UAE denies Qatar media hack that set off diplomatic crisis

Claudine Rigal
Juillet 17, 2017

The United Arab Emirates (UAE) was behind a series of hacks that sparked regional discord and isolated Qatar from its neighbors, according to a media report Sunday, quoted by Anadolu Agency.

UAE Ambassador Yousef al-Otaiba denied the report in a statement, saying it was "false", the Post said.

"What is true is Qatar's behaviour", he added. Funding, supporting, and enabling extremists from the Taliban to Hamas and Qadafi. "Inciting violence, encouraging radicalisation, and undermining the stability of its neighbours", the statement said.

That came after Qatar's emir, Sheikh Tamim Bin Hamad al-Thani, was quoted online calling Iran - a key rival to Saudi Arabia - an Islamic power and describing Qatari relations with Israel as good.

Saudi Arabia, the United Arab Emirates, Bahrain and Egypt imposed sanctions on Qatar on 5 June.

Earlier on Monday, the UAE's foreign minister Anwar Gargash told an audience at London think tank Chatham House there was no truth to the allegations made by both Qatar and The Washington Post, which cited information newly analysed by United States intelligence services.

Qatar said those reports were fabricated and posted by hackers, though it hasn't identified the source.

"The Washington Post story today that we actually hacked the Qataris is also not true", he told the London-based think-tank Chatham House.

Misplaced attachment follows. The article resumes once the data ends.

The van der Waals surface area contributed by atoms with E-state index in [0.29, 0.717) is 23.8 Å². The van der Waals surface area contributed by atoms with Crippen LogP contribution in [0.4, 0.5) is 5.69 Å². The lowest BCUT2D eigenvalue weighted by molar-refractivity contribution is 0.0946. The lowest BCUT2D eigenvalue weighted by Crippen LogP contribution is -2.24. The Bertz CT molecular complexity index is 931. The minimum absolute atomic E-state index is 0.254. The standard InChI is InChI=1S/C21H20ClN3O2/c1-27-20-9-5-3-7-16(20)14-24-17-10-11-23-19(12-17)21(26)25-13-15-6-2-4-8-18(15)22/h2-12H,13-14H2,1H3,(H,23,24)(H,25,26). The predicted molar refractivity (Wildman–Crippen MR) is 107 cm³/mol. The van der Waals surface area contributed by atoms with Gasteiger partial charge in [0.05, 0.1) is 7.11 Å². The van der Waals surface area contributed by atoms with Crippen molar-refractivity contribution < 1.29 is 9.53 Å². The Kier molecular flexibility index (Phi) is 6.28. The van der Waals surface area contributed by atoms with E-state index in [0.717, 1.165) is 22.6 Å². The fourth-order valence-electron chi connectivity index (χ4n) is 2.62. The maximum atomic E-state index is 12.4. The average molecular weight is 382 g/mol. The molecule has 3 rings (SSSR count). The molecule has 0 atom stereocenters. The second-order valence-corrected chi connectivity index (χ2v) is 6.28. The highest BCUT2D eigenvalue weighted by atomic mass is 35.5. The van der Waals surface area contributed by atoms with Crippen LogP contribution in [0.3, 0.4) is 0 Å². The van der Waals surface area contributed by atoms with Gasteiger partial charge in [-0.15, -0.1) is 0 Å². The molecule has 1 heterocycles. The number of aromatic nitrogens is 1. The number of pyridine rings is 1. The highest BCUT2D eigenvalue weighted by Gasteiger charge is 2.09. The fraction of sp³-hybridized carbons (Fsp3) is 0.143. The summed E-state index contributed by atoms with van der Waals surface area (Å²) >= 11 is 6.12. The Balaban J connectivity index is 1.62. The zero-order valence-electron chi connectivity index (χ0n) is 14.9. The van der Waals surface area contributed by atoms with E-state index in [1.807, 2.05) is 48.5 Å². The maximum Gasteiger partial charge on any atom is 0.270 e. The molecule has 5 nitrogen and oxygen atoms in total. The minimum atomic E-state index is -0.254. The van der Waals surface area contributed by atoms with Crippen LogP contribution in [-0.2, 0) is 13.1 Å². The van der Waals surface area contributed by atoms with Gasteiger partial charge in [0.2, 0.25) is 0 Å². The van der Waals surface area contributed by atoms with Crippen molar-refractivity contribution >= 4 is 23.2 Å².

UAE Minister of State for Foreign Affairs Anwar Gargash told the BBC on Monday the Post's report was "untrue".

US President Donald Trump visited the region the next day, meeting with Gulf leaders in Riyadh, and the operation was put into action later the same day.

Officials also noted that it is not yet known whether or not the UAE committed the hack itself, or contracted another party to have them carried out.

With US spy agencies now apparently briefing against them, Qatar's antagonists may conclude US sympathy for their position is rapidly dwindling.

The hacks took place almost two weeks earlier on May 24, one day after senior Emirati officials allegedly discussed the plan.

Qatar has been subjected to a diplomatic and economic blockade that the USA government says could compromised U.S. efforts against so-called Islamic State. "They [the UAE] claim that basically their demands from Qatar are legitimate and they insist that they should be fulfilled nearly as a diktat instead of sitting at a table and negotiating some legitimate differences that they might have with Doha, and somehow, unfortunately, Saudi Arabia has followed suit", said Jahshan.

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